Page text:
The United Nations designated Yellowstone National Park as a World Heritage Site and Biosphere Reserve in recognition of the worldwide significance of its natural and cultural resources. These designations do not affect how Yellowstone is managed—the United States retains full jurisdiction over the World Heritage and Biosphere Reserve sites and any related management decisions.
World Heritage Site
Yellowstone National Park was designated as a World Heritage Site in 1978—the United States' first World Heritage location. This designation is part of the World Heritage Convention international treaty, through which member nations agree to cooperate in the conservation and protection of their cultural and natural heritage sites, and particularly those that have been determined to possess outstanding universal value. The United States was the first nation to sign the World Heritage Convention Treaty; since, 190 other countries have also become members to the agreement. Learn more about the World Heritage Convention.
Yellowstone National Park must report regularly to the World Heritage Committee on the status of the park's cultural and natural resources, threats to these resources, and progress made to reduce or eliminate threats. In 1995, the Committee, with the agreement of the United States, placed Yellowstone on its List of World Heritage in Danger. This action was taken in response to specific threats identified to the outstanding universal value of the park. In July 2003, the Committee decided to remove the park from the Danger List.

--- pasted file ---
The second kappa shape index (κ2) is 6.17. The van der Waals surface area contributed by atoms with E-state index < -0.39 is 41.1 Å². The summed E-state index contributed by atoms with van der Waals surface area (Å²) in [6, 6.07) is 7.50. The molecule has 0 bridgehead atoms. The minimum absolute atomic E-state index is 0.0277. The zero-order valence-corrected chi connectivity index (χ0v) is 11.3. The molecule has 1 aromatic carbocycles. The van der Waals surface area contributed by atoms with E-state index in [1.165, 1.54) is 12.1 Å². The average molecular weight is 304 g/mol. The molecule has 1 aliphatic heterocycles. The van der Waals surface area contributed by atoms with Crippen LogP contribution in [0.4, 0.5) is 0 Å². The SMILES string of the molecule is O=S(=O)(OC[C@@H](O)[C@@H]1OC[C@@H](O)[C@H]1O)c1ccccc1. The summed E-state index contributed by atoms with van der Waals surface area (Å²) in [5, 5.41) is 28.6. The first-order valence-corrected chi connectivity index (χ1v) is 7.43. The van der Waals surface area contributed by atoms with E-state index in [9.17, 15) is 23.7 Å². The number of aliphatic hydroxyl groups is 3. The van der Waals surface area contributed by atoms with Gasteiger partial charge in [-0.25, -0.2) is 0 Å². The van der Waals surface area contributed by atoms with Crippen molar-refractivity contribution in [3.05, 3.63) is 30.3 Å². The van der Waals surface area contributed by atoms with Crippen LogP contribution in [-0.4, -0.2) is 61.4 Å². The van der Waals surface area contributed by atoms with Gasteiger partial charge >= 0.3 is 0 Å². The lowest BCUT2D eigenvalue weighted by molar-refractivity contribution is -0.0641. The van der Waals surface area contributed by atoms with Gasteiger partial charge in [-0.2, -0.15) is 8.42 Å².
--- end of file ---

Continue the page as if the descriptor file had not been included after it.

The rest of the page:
Yellowstone is designated as a biosphere reserve. Biosphere reserves are internationally recognized areas where management seeks to achieve sustainable use of natural resources while ensuring conservation of the biological diversity of the areas. The first biosphere reserves were designated in 1976. On October 26, 1976, United Nations designation of Yellowstone as a biosphere reserve stated:
Yellowstone National Park is recognized as part of the international network of biosphere reserves. This network of protected samples of the world's major ecosystem types is devoted to conservation of nature and scientific research in the service of man. It provides a standard against which the effect of man's impact on the environment can be measured.
Yellowstone National Park also reports regularly to United Nations’ Man and the Biosphere Program on the status of the Biosphere Reserve.